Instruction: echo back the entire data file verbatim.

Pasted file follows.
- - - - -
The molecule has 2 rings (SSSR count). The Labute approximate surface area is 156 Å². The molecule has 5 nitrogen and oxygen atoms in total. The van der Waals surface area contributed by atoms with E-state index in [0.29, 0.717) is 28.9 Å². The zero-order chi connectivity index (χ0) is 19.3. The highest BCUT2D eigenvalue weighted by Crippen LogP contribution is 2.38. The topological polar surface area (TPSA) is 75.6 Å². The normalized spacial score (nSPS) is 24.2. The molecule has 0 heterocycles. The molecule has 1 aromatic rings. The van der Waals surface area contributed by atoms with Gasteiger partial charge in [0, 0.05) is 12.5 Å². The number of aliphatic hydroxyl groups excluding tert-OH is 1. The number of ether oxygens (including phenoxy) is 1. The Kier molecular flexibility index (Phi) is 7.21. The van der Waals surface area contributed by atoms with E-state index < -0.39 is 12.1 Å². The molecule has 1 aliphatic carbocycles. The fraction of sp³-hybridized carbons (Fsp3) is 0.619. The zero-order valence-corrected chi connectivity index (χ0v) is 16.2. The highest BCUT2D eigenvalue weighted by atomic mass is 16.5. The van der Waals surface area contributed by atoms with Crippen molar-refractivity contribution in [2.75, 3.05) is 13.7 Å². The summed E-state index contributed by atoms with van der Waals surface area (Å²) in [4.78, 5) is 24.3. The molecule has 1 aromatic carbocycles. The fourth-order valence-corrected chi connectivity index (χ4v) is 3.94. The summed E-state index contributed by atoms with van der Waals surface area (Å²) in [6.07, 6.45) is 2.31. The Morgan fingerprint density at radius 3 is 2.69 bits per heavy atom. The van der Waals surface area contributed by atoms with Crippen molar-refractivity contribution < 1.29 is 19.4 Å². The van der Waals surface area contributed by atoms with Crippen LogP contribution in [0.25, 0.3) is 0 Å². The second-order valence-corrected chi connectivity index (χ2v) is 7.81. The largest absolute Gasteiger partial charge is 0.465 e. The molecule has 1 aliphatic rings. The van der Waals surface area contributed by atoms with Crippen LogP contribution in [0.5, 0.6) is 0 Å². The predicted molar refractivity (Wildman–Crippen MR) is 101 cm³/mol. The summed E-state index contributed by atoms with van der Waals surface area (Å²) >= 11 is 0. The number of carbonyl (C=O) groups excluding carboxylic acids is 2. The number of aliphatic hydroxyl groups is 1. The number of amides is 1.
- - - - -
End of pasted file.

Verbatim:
The molecule has 2 rings (SSSR count). The Labute approximate surface area is 156 Å². The molecule has 5 nitrogen and oxygen atoms in total. The van der Waals surface area contributed by atoms with E-state index in [0.29, 0.717) is 28.9 Å². The zero-order chi connectivity index (χ0) is 19.3. The highest BCUT2D eigenvalue weighted by Crippen LogP contribution is 2.38. The topological polar surface area (TPSA) is 75.6 Å². The normalized spacial score (nSPS) is 24.2. The molecule has 0 heterocycles. The molecule has 1 aromatic rings. The van der Waals surface area contributed by atoms with Gasteiger partial charge in [0, 0.05) is 12.5 Å². The number of aliphatic hydroxyl groups excluding tert-OH is 1. The number of ether oxygens (including phenoxy) is 1. The Kier molecular flexibility index (Phi) is 7.21. The van der Waals surface area contributed by atoms with E-state index < -0.39 is 12.1 Å². The molecule has 1 aliphatic carbocycles. The fraction of sp³-hybridized carbons (Fsp3) is 0.619. The zero-order valence-corrected chi connectivity index (χ0v) is 16.2. The highest BCUT2D eigenvalue weighted by atomic mass is 16.5. The van der Waals surface area contributed by atoms with Crippen molar-refractivity contribution in [2.75, 3.05) is 13.7 Å². The summed E-state index contributed by atoms with van der Waals surface area (Å²) in [4.78, 5) is 24.3. The molecule has 1 aromatic carbocycles. The fourth-order valence-corrected chi connectivity index (χ4v) is 3.94. The summed E-state index contributed by atoms with van der Waals surface area (Å²) in [6.07, 6.45) is 2.31. The Morgan fingerprint density at radius 3 is 2.69 bits per heavy atom. The van der Waals surface area contributed by atoms with Crippen molar-refractivity contribution < 1.29 is 19.4 Å². The van der Waals surface area contributed by atoms with Crippen LogP contribution in [0.25, 0.3) is 0 Å². The second-order valence-corrected chi connectivity index (χ2v) is 7.81. The largest absolute Gasteiger partial charge is 0.465 e. The molecule has 1 aliphatic rings. The van der Waals surface area contributed by atoms with Crippen LogP contribution in [0.5, 0.6) is 0 Å². The predicted molar refractivity (Wildman–Crippen MR) is 101 cm³/mol. The summed E-state index contributed by atoms with van der Waals surface area (Å²) >= 11 is 0. The number of carbonyl (C=O) groups excluding carboxylic acids is 2. The number of aliphatic hydroxyl groups is 1. The number of amides is 1.